Tuesday, June 18, 2024
Tuesday, June 18, 2024
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Parkinson’s Disease And Walking

Symptoms Of Parkinsons Disease

Walking with Parkinson’s | Ria Vanderheide

Parkinsons has four main symptoms:

  • Tremor in hands, arms, legs, jaw, or head
  • Muscle stiffness, where muscle remains contracted for a long time
  • Slowness of movement
  • Impaired balance and coordination, sometimes leading to falls

Other symptoms may include:

The symptoms of Parkinsons and the rate of progression differ among individuals. Early symptoms of this disease are subtle and occur gradually. For example, people may feel mild tremors or have difficulty getting out of a chair. They may notice that they speak too softly, or that their handwriting is slow and looks cramped or small. Friends or family members may be the first to notice changes in someone with early Parkinsons. They may see that the persons face lacks expression and animation, or that the person does not move an arm or leg normally.

People with Parkinson’s disease often develop a parkinsonian gait that includes a tendency to lean forward take small, quick steps and reduce swinging their arms. They also may have trouble initiating or continuing movement.

Symptoms often begin on one side of the body or even in one limb on one side of the body. As the disease progresses, it eventually affects both sides. However, the symptoms may still be more severe on one side than on the other.

Study: Parkinsons Disease And Walking

The study from the University of Iowa and the Veterans Affairs Medical Center of Iowa City found that for Parkinsons patients who were still mobile, walking three times a week showed a marked improvement in symptoms, with less depression and fatigue. Best of all, this is an affordable treatment.

Parkinsons causes a loss of brain cells that produce the neurotransmitter that is important for movement. Symptoms are usually barely perceptible at first, like a minor tremor in the limbs, but this will progress to difficulty walking and talking over time. This loss of mobility often leads to depression in many patients. Sadly, there is no cure for Parkinsons disease.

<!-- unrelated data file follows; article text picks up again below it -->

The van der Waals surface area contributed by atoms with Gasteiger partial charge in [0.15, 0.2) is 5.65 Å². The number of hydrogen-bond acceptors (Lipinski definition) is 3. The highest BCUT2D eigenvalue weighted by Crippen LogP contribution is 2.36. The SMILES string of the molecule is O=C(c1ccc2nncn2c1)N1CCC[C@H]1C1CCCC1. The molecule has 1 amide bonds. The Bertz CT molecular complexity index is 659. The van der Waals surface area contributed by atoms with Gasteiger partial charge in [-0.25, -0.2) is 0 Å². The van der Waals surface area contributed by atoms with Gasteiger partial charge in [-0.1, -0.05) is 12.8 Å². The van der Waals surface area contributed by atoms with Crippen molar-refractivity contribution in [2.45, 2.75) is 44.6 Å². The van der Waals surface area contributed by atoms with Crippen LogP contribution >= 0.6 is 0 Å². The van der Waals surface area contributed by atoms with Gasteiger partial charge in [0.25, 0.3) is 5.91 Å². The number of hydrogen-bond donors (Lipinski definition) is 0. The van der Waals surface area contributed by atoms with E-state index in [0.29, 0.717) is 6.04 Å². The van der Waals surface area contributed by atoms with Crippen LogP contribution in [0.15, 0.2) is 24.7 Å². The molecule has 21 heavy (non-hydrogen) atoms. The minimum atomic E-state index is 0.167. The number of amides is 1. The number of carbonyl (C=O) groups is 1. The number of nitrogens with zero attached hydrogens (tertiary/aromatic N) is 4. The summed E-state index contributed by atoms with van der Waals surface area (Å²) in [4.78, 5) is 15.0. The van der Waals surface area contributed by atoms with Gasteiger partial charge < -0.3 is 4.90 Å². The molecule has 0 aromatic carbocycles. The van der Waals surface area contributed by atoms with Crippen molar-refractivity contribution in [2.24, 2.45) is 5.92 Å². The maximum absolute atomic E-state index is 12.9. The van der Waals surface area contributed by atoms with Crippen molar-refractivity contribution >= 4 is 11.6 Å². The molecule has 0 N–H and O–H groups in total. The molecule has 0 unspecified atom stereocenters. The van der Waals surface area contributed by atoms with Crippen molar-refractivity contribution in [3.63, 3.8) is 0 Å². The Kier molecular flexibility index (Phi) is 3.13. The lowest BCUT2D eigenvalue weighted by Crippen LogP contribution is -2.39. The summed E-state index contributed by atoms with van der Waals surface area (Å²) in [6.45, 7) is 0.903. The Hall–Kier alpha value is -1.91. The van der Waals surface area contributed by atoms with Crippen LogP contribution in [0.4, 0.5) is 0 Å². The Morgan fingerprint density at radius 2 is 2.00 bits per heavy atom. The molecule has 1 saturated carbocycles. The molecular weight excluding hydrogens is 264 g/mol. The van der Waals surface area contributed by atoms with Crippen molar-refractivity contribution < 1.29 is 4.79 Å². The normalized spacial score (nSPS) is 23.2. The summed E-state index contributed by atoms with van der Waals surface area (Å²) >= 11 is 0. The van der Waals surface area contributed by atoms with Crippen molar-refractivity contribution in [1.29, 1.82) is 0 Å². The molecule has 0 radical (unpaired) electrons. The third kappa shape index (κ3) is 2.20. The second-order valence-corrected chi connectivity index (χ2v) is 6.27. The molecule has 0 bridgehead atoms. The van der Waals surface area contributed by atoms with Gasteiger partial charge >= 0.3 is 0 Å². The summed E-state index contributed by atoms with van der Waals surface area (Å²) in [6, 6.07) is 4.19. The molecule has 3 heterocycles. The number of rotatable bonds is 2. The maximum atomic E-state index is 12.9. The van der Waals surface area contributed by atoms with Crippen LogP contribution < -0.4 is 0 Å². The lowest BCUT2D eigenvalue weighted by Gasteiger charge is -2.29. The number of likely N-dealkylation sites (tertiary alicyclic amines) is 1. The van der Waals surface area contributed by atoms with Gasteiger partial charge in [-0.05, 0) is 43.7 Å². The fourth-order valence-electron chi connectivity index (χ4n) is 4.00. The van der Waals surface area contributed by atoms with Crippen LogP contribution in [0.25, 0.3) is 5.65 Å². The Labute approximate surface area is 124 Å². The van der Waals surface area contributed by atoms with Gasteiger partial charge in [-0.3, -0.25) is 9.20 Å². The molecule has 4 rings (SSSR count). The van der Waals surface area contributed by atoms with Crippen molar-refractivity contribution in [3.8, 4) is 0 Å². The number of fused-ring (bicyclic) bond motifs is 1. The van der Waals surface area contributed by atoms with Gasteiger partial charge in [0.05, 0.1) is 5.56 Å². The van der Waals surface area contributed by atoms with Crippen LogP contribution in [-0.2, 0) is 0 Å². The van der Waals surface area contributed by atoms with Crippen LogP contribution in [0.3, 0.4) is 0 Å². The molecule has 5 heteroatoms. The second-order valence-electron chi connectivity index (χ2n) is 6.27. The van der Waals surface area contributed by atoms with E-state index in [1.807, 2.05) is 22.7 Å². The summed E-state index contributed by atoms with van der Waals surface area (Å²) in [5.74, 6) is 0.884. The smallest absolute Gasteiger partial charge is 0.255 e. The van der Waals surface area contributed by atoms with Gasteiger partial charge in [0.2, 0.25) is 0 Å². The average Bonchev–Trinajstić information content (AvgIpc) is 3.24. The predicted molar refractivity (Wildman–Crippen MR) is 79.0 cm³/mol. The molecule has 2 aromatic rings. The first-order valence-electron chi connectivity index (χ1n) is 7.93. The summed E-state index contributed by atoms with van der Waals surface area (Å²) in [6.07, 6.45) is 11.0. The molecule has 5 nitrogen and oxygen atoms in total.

But as this study shows, we can slow its progression.

Let me explain this study in a little more detail.

To begin, researchers at the University of Iowa recruited a group of 60 Parkinsons patients with mild to moderate symptoms and ran a variety of tests to ensure that they were walking at a moderate paceenough to raise their heart rates, but not by too much. The participants walked for 25 minutes at an average speed of 2.9 miles an hour. This pace raised their heart rates to an average of 47% of its maximum capacity. They repeated this exercise regularly over the course of six monthsbut there were some minor differences that took place during this time.

The study was divided into two stages.

The researchers hope that there will be a third stage to the study since the results were encouraging.

Ten Tips To Put The Freeze On Freezing

  • Try another movement raise an arm, touch your head, point to the ceiling then re-start
  • Change direction: if you cant move forward, try stepping sideways first, and then go forward
  • Carry a laser pointer in your pocket when you freeze shine the laser in front of your foot and step on the light this visual cue can help you re-start.
  • Visualize an object on the ground in front of you and try to step over it.
  • Wear a metronome on your belt or carry a small one in your pocket turn it on and the external beat can help you re-start.
  • Try humming a song and time your re-start with the beat of the music
  • Count 1-2-3-go and then step forward
  • Shift your weight from side to side to help initiate taking a step
  • Dont fight the freeze by trying harder to step forward shift your attention from moving the legs to moving the arms then resume walking forward
  • While these methods can be helpful to get out of a freeze that is already underway, physical therapy techniques that incorporate these types of cueing strategies are utilized to reduce freezing of gait overall. Rhythmic auditory cueing is one such technique which utilizes rhythm and music to improve gait in PD and other neurologic diseases.

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    Effects Of Aerobic Exercise On Gait In People With Pd

    Six studies,,,,, provided data for stride/step length and gait velocity, and five studies,,,, provided data for step cadence. It was found that compared with the control group, aerobic exercise had a significant effect on improving gait in people with PD. Specifically, aerobic exercise significantly increased the stride/step length and the gait velocity in people with PD. However, aerobic exercise had no significant associations with the step cadence in people with PD .

    Fig. 6: Meta-analysis results of the effect of aerobic exercise on gait in people with PD.